Zimbabwean govt plan to evict vendors from streets sparks anger



Leticia Sibanda, 20, a vendor in, Harare, looks into the sky, with her eyes showing signs of desolation following a government directive for merchants to vacate the streets they have been occupying since 2013.

Street vending has become a source of livelihood for Sibanda and millions of others in a country whose unemployment rate is estimated at 80 percent although official government statistics are conservative.

At least two million people are vending in the streets, among them are even university graduates who can’t find a job in the failing economy.

Sibanda says her husband Give More, 27, is an unemployed university graduate with a bachelor of arts degree, and has also turned into vending.

Last week, the government issued a seven-day ultimatum to the informal traders to leave urban streets or face the law.

The move follows the unprecedented disorder caused by vendors in Harare’s central business districts selling goods such as fruits, second-hand clothes, African herbs and meat.

Samuel Wadzai, director for the National Vendors Union of Zimbabwe (NAVUZ) told the media that vendors would not bow down to the government directive.

Defense Minister Sydney Sekeramayi has ruled out the involvement of army in the removal of the vendors.

He said it was the responsibility of ministries of local government and small and medium enterprises to move them to properly designated sites.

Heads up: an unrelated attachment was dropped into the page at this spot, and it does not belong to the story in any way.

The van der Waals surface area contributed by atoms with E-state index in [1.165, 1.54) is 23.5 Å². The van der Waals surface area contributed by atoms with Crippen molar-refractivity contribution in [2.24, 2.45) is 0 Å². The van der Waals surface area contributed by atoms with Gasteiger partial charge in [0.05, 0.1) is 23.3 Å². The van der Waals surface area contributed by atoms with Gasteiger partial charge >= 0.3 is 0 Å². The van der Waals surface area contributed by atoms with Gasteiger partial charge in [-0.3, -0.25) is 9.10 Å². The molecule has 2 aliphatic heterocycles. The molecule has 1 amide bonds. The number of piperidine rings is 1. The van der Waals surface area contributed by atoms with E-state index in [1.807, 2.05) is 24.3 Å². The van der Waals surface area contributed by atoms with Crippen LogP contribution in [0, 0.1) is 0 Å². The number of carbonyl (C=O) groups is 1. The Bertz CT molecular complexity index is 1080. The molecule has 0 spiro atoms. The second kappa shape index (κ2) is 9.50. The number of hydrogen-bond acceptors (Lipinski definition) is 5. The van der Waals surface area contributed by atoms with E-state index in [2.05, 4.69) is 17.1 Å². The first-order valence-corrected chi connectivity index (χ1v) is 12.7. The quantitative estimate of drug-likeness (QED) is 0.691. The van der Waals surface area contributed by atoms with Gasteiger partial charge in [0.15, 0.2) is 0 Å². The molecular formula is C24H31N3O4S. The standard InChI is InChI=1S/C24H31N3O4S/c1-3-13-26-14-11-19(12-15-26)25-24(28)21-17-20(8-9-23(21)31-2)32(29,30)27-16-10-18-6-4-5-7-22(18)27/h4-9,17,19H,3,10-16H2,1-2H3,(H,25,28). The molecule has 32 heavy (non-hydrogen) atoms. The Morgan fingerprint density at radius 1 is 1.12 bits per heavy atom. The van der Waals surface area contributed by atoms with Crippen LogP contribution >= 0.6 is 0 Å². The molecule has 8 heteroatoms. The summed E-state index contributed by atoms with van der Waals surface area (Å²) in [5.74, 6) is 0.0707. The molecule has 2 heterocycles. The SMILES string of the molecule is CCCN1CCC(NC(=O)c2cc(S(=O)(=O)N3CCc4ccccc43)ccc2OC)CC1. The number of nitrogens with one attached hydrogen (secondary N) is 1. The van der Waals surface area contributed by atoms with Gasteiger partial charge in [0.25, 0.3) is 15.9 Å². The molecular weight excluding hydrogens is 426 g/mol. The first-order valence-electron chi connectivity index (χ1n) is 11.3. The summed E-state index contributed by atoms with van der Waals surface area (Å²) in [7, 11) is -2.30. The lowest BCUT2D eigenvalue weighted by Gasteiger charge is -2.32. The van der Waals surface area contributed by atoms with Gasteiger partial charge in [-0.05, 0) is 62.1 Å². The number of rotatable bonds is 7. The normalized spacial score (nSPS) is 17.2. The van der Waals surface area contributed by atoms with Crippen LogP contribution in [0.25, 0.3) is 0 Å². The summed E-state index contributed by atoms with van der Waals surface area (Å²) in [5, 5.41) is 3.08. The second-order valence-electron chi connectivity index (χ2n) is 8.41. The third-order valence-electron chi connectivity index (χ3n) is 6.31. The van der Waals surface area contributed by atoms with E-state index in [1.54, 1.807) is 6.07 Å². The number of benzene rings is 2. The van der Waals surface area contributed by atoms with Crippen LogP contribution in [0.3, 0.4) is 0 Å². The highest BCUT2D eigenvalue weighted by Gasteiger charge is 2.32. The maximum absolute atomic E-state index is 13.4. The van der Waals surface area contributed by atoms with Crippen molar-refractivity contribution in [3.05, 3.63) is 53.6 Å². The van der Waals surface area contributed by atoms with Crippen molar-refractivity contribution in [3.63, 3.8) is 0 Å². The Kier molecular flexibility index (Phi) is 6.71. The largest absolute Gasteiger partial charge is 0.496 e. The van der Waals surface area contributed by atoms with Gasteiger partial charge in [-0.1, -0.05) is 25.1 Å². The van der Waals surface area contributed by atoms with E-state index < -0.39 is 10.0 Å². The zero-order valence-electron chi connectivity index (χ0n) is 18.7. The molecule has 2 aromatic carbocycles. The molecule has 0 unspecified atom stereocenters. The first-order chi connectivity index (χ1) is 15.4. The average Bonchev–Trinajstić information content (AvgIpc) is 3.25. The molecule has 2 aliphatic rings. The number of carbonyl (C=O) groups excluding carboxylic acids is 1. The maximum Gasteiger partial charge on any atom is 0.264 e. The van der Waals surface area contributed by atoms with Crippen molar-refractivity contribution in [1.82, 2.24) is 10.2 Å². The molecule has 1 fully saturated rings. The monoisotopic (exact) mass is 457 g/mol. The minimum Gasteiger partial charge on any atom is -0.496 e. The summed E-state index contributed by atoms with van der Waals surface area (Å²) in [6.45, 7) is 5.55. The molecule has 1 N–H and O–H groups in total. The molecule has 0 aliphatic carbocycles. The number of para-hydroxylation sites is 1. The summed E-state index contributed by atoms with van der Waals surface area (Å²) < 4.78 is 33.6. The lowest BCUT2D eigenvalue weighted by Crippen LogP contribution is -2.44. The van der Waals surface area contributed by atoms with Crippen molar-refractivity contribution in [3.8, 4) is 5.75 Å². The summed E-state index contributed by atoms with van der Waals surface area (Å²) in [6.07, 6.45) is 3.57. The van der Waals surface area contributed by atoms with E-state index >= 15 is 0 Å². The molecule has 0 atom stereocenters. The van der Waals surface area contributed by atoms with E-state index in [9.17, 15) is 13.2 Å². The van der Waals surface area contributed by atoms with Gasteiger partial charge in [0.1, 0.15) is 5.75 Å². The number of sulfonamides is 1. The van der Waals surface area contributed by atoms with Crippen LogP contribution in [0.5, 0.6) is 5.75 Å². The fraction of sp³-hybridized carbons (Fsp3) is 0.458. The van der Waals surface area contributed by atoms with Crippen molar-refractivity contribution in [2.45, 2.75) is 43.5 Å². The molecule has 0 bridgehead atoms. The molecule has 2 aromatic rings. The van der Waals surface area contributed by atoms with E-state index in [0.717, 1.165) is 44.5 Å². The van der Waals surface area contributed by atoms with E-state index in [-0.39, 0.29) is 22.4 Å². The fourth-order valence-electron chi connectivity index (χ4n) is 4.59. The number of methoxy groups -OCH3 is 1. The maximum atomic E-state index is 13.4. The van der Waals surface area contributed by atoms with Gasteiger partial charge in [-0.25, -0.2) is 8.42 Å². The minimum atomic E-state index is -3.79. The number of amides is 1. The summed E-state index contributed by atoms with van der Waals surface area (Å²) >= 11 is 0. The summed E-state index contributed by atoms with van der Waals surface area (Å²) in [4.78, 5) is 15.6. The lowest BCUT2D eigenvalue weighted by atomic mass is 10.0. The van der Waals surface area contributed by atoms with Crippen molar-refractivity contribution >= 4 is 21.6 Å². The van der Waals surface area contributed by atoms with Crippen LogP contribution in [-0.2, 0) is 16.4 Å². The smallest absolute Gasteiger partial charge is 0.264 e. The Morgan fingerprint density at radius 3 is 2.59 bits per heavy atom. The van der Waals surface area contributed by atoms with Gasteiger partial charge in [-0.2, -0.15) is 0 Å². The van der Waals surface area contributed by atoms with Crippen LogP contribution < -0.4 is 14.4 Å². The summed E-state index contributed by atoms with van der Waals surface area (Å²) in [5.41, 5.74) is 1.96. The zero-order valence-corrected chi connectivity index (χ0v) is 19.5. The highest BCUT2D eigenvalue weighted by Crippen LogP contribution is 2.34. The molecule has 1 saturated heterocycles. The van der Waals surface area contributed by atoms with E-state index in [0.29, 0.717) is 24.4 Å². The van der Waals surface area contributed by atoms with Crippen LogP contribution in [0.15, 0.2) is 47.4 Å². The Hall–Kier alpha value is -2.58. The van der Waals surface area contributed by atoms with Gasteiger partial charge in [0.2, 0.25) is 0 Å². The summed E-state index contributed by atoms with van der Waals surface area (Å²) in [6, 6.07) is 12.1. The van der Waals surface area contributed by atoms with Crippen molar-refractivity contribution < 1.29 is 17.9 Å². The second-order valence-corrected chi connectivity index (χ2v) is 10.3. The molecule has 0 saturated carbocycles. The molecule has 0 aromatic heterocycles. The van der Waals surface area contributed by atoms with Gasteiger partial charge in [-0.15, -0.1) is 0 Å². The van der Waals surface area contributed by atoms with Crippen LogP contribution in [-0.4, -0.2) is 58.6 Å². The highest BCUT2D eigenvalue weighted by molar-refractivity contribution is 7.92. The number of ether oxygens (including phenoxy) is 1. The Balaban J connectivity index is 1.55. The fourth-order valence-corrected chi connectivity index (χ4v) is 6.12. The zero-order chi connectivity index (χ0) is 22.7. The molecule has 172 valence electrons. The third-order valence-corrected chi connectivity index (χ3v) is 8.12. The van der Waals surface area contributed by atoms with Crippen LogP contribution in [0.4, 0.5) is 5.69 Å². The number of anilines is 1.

“As NAVUZ, our position remains clear and we will communicate the same to our members.

“They will never be removed from their current vending sites unless alternative and equally profitable vending sites are provided for them.

“It will be declaring war on livelihood if army is involved in the eviction,” Wadzai said.

“The announcement by the government to let us leave the streets is very disturbing because selling these tomatoes here in the city centre had become a lucrative business for me.

“I was getting a profit of at least 10 U.S. dollars per day unlike in the so called designated areas where no one comes to buy the tomatoes,” said Sibanda.

Tichaona Maziofa, a vendor along the populous Robert Mugabe Road, said he was ready to take the authorities head on.

“I am not afraid of the threats. We will show them that we are human beings like them and fight,” Maziofa said
He said that, instead of chasing them away government should concentrate on creating employment for them.

Another vendor Everjoice Chokuda said she was prepared to relocate to designated vending sites in the periphery of the Central Business District but complained that she would not get many customers.

“Business is here in the city center. We are coming to customers rather than them coming to us. We make more money here,” she said.

Harare City Council spokesperson, Michael Chideme, said the council expected the traders to vacate the capital city’s streets as ordered.

“We are not saying no one should vend but they should do so at designated places. What they are doing is against our city by-laws and we cannot watch while people break the law,” he said.

The chaotic situation brought by uncontrolled vending does not give a good picture of Harare to tourists, he added.
However, social commentator, Mr Cleopas Neuso differed with Chideme.

“I think it is immoral for the government to chase those vendors. Where do they go? The few options available are not enough and it will be unfair to take such drastic action,” Neuso said.

Reports say during the 2013 election campaign, President Robert Mugabe’s ruling Zanu-PF party promised to create 2.5 million jobs if it won elections.

However, since 2013, the economy has been on a downward trend with many firms either closing down or retrenching.

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